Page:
External Cabling to 23-storey Block of Flats


Our client, a Housing Association in Glasgow, provides around 4,500 homes across Glasgow with housing stock including multi-storey flats, deck access properties and tenements. The Housing Association was looking for 103 dwelling units to be fully renovated and C&K were appointed to install a new communal TV system.

Due to the varied nationalities within the blocks, C&K was instructed to install a 13-wire satellite/TV system which would allow viewing for Chinese, Polish and Eastern European channels with Sky and UK Freeview TV.



The block was cabled externally. On the front elevation, seven cable drops of 15 twin co-ax cables were secured to the building, each drilled through into the individual flats.

The project was vast with approximately 11,000 metres of cabling required per block.

Two of the engineers worked from mast climbers and another two provided the internal works, which included the fitting of a patress box (the container for the space behind electrical fittings) and TV/Sat outlet plates.

Tenant Liaison Officers provided engineers with a programme of lettered tenants to make sure that tenants were not disrupted.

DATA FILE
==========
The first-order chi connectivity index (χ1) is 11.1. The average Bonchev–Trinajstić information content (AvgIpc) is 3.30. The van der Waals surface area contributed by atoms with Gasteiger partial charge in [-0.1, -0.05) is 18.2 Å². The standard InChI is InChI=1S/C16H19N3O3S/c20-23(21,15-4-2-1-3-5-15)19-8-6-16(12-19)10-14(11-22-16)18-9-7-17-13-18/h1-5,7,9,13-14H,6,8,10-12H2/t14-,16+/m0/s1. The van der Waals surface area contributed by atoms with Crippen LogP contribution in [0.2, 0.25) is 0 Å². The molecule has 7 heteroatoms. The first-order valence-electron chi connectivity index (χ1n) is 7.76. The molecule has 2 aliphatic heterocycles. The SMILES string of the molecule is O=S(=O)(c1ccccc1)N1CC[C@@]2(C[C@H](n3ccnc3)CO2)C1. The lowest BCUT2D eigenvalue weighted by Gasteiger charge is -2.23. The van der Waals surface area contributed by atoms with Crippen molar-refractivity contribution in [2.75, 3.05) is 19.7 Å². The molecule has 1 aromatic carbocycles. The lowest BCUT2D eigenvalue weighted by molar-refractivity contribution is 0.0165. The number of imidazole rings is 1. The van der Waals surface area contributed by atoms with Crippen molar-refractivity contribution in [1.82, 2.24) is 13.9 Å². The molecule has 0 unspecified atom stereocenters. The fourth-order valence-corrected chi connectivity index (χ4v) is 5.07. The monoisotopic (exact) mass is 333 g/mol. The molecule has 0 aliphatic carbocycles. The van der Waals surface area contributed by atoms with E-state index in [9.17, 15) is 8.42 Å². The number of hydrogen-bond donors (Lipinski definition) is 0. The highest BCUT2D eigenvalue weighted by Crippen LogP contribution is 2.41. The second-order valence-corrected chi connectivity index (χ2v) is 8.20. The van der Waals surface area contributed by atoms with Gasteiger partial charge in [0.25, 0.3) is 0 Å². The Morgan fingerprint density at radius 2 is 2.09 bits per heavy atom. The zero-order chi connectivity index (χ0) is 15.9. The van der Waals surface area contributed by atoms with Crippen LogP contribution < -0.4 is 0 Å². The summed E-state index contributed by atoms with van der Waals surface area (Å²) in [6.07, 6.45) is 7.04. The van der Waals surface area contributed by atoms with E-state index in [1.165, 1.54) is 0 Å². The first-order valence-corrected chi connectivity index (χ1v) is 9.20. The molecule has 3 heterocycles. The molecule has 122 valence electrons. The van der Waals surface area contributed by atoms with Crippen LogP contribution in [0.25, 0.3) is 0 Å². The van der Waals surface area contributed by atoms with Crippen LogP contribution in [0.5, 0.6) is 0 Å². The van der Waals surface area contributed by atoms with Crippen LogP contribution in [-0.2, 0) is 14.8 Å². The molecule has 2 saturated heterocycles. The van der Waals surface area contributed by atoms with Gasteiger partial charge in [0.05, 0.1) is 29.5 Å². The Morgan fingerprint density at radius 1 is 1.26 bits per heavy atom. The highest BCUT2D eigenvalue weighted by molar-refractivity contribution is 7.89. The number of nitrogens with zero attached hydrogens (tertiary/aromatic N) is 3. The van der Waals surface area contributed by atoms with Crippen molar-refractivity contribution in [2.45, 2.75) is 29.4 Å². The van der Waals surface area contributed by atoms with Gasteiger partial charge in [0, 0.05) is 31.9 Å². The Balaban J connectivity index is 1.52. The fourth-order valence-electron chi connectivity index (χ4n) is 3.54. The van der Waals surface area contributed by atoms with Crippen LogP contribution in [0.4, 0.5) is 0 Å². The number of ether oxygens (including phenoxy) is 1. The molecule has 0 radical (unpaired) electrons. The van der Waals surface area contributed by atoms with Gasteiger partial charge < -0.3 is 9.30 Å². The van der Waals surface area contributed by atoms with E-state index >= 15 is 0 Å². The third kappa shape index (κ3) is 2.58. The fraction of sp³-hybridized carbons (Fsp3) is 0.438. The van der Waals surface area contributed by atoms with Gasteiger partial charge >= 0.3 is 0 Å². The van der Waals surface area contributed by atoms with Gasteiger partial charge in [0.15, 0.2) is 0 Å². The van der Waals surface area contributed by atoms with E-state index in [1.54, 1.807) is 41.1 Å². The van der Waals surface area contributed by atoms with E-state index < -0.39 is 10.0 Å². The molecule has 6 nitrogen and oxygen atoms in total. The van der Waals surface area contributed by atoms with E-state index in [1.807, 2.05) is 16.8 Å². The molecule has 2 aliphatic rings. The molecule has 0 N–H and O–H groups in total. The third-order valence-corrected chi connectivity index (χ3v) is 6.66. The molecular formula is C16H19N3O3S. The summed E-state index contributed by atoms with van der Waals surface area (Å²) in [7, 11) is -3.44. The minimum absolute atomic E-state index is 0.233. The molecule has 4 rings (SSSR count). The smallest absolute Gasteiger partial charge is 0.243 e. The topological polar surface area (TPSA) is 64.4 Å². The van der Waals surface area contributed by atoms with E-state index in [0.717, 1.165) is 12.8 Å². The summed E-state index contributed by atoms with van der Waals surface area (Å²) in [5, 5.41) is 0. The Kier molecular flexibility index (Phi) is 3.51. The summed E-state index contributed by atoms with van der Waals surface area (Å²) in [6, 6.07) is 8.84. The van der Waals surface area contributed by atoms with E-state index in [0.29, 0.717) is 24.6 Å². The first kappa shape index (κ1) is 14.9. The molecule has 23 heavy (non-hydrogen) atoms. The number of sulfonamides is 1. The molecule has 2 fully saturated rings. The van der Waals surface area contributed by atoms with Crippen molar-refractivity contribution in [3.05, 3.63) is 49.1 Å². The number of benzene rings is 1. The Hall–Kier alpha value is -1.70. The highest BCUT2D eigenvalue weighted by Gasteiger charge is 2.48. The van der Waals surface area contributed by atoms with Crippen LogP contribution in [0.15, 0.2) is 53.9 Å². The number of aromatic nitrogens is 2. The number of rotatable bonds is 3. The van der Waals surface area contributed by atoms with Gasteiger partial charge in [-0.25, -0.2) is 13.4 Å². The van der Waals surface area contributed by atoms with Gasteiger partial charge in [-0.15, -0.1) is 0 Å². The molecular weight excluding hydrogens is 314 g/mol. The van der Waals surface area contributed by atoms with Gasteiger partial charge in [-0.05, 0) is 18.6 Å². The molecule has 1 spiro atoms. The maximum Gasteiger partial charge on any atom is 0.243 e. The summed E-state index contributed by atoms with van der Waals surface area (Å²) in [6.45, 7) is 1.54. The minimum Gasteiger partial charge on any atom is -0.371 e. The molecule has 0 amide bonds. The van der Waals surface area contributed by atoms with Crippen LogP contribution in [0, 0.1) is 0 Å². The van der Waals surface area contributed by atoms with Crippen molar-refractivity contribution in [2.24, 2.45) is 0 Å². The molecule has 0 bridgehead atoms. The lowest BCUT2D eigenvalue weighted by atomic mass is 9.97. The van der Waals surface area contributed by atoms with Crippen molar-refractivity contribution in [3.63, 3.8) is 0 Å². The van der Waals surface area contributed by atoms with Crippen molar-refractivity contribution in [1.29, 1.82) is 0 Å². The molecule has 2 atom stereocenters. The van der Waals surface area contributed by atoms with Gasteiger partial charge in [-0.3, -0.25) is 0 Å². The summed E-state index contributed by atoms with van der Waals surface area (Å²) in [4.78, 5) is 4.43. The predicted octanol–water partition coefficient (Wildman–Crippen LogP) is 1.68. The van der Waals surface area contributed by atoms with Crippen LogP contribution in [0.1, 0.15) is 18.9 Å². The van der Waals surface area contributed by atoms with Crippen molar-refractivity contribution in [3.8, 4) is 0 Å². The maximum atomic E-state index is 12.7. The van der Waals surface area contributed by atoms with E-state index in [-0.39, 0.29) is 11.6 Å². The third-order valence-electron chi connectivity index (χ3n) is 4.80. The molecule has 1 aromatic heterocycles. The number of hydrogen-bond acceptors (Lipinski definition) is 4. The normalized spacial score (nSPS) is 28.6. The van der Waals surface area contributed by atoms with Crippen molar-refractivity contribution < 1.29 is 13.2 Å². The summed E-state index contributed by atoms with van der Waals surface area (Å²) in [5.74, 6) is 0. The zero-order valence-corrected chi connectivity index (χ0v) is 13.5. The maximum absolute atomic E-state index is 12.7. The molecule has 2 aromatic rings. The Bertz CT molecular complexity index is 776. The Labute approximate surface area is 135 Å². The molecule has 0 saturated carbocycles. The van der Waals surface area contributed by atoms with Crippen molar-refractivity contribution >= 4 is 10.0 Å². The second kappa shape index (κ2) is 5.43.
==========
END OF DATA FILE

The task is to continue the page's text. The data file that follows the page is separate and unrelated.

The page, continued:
The challenge for this block was that there was no internal route for the cabling without coring through many floors of very thick steel reinforced concrete. The cost, notwithstanding the health hazard from concrete dust and noise for the residents was decided not to be an option.

The construction company cladded the entire building with External Wall Insulation. Therefore, the cabling that C&K has installed had to be loomed and affixed to the building in a very precise manner.

This brought about an issue that had not been foreseen when assessing the risks. 15 pairs of coaxial cable drops were at the roof level of the building on cable spoolers. Drawing the cables over the parapet of the roof immediately amassed the weight of all this cable, as it was drawn down the building the weight of the cable increases and suddenly the spoolers are paying out cable too quickly. The now loose cable starts to load the mast climber and could have gone beyond the safe weight limit. Quick actions from C&K engineers halted the spoolers paying out more cable and averted a possible incident. Thereafter, a brake system was employed to control the pay-out of the cables from the multiple spoolers.



Tom Carnie, Technical Director at Campbell & Kennedy, commented “This was a particularly challenging project due to the height of the building and having to wire the cables externally – something I don’t believe has been done before. We had a great team working on this project and we’re pleased that viewers now have more channels available to them.”

All cables were continuity tested and recorded as when the EWI is in place we would not get a second chance to access the cables. As the cables have been located in a precise manner the construction operatives have a clear “path” where they must not drill into to affix the EWI.

Residents can now enjoy a multilingual satellite TV system with Sky and UK Freeview TV.




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